We witnessed the gather of the Blue Wing HMA burros on September 15, 2003. I had never really been interested in burros much, but I was impressed by their beauty and really noble attitude through the gather process. They never panicked, never lost their dignity. They were calm and collected. The first burros brought in were a black jenny and her newborn foal. Michael and I fell in love, and determined to adopt them when they became available.
Unfortunately, the stress of the gather and subsequent crowded conditions at the holding facility resulted in a pneumonia epidemic, and the black jenny, along with 19 other burros, died.
Dawn, Bert, & Brett Lappin brought the little black foal, along with another orphan burro, to their house to nurse. The other foal, a grey dun male, was pretty sick. We told them that if they could save these two, we would be happy to adopt them (assuming the Lappins didn't want to, and they didn't). Finally, on October 26, we completed the adoption process and brought them home.
Bert and Dawn Lappin say goodbye to Bert and Dawn Burros
Michael watches "Synchronized Scratching"
"Dawn" makes friends with our daughter, Saanen
|Bert, Dawn, & Max the Mammoth are wondering what that little silver box is in front of Mike's face.|
|2007 - These guys have always been our babies, so we haven't pushed them to learn much. But now that they are coming four years old, it's time they learned a few things. So here is Bert learning to load into the trailer. Not a problem!|
|Bert also had no trouble with the blue tarp. |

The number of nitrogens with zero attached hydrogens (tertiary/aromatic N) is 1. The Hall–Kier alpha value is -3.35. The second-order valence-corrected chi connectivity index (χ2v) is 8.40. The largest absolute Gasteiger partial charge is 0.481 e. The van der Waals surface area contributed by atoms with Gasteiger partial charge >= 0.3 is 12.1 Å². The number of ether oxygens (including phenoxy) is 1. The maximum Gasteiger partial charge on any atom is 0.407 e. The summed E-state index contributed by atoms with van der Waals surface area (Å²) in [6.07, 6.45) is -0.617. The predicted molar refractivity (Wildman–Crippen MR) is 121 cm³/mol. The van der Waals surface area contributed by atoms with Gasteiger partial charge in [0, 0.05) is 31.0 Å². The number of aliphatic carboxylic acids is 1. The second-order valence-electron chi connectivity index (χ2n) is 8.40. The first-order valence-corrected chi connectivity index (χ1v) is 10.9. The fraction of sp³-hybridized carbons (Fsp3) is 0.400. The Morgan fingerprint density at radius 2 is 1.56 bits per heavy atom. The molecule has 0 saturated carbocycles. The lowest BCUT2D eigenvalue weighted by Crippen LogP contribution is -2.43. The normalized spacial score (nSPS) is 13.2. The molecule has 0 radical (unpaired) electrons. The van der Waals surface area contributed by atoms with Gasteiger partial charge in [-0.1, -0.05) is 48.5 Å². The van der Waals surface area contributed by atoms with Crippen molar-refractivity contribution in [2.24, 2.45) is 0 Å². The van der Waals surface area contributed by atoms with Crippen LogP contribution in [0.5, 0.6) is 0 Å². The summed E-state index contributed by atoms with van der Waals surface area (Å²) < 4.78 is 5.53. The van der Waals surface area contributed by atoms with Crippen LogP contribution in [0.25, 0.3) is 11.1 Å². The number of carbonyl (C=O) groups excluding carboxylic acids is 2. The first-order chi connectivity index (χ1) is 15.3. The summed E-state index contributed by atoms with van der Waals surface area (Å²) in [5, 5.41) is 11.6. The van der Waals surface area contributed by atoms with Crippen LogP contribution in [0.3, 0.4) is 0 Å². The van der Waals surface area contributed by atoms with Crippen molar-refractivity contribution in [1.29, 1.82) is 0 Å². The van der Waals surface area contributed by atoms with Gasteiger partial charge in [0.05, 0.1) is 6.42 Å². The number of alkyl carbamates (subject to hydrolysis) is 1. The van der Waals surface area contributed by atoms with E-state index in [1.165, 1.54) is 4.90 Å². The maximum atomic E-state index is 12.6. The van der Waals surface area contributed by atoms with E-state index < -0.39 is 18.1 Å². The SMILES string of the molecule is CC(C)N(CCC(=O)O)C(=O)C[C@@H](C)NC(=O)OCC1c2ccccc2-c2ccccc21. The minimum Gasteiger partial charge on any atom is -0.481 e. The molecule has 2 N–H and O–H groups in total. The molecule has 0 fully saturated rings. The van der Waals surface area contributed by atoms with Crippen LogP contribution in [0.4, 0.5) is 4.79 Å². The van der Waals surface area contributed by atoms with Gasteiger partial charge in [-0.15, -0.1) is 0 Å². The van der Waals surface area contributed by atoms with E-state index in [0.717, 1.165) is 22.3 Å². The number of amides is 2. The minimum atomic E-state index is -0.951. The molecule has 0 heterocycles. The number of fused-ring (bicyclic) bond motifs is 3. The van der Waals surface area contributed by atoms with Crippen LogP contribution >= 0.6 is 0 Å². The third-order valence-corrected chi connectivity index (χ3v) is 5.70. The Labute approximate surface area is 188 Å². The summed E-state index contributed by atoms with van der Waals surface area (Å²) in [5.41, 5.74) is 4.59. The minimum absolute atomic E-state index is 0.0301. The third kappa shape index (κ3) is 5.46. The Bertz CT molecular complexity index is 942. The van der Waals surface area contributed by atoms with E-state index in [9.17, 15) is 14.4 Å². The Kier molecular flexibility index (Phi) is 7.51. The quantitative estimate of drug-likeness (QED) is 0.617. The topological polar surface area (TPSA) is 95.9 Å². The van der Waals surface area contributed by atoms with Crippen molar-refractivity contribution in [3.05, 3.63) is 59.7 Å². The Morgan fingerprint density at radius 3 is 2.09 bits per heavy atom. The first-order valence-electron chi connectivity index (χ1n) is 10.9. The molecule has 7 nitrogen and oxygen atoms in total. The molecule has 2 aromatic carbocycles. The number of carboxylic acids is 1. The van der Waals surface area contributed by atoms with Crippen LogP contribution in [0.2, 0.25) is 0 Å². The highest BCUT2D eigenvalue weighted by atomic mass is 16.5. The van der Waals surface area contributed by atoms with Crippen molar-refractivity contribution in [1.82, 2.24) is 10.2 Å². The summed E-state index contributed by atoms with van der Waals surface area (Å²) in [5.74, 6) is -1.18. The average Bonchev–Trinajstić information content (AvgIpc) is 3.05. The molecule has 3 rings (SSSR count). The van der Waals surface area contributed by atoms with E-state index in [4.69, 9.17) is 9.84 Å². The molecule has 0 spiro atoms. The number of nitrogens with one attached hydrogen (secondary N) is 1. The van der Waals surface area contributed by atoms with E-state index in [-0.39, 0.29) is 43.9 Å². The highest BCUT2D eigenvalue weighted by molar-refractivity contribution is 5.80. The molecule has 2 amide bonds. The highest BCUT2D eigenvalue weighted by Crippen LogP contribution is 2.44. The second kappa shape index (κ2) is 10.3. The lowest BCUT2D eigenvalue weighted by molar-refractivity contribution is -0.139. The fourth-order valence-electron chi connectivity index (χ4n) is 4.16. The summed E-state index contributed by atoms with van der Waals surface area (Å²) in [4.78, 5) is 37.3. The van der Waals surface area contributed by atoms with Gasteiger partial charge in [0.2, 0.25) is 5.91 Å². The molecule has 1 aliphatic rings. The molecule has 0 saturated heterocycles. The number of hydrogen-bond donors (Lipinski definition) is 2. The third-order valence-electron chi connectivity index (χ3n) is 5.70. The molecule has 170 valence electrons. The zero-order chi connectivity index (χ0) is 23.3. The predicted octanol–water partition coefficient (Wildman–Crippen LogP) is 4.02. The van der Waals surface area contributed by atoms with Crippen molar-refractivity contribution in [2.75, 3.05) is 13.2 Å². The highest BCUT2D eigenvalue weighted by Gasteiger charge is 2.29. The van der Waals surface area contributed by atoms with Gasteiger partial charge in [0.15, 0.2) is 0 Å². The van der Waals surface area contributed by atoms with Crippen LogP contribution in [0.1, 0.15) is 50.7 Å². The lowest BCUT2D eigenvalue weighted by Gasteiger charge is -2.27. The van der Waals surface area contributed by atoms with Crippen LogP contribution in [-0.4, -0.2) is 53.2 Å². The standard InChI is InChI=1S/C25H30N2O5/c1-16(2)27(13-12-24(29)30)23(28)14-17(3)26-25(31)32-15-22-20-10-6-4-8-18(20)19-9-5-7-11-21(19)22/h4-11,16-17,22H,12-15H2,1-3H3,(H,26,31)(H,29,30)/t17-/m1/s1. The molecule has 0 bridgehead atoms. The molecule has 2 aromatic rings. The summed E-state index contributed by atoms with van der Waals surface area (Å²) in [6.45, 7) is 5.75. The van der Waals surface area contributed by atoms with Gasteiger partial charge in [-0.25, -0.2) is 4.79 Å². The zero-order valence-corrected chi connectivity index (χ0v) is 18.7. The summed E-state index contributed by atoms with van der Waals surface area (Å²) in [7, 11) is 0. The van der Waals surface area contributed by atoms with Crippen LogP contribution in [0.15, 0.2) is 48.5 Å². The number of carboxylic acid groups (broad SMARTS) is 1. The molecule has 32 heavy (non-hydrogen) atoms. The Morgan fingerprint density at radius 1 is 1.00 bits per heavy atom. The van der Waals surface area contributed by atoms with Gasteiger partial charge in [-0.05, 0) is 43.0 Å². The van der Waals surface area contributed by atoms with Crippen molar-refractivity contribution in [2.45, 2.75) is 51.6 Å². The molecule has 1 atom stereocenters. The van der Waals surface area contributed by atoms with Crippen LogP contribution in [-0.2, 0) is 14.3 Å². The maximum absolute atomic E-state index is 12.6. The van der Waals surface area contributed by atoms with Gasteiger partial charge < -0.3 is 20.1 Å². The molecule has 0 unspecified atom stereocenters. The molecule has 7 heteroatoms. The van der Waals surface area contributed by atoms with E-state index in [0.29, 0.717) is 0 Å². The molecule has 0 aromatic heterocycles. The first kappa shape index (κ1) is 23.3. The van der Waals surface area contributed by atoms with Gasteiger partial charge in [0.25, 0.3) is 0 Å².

|Dawnie, that was another story!|
But she is a sweetie!
She does load into the trailer just as well, but she doesn't like the blue tarp... yet
So in mid-July, we decided it was time for Bert to start saddle training. We put on the saddle and pad - no problem
Then I got on - again, no problem. I was afraid he might not be big enough to ride, but he felt very secure on his feet with me on his back.
His "Back-Up" could definitely use some more work...
But all in all, it was a pretty cool first ride!
No problem with the "mounting block" - which I wouldn't need if we had a proper donkey saddle, but this horse saddle is way too loose...
Well done, Bert! Now he gets to graze as a reward.
Sadly, Bert acquired a wasting disease of unknown etiology (we had
lots of tests done and know a lot of things it was NOT, but not what
it was). When his quality of life diminished too much, we had him
put down in 2014.|| |
The loss of Bert was hard on little Dawn, but she eventually
recovered, and is now fast friends with Max, and actually gets
along very well with everyone.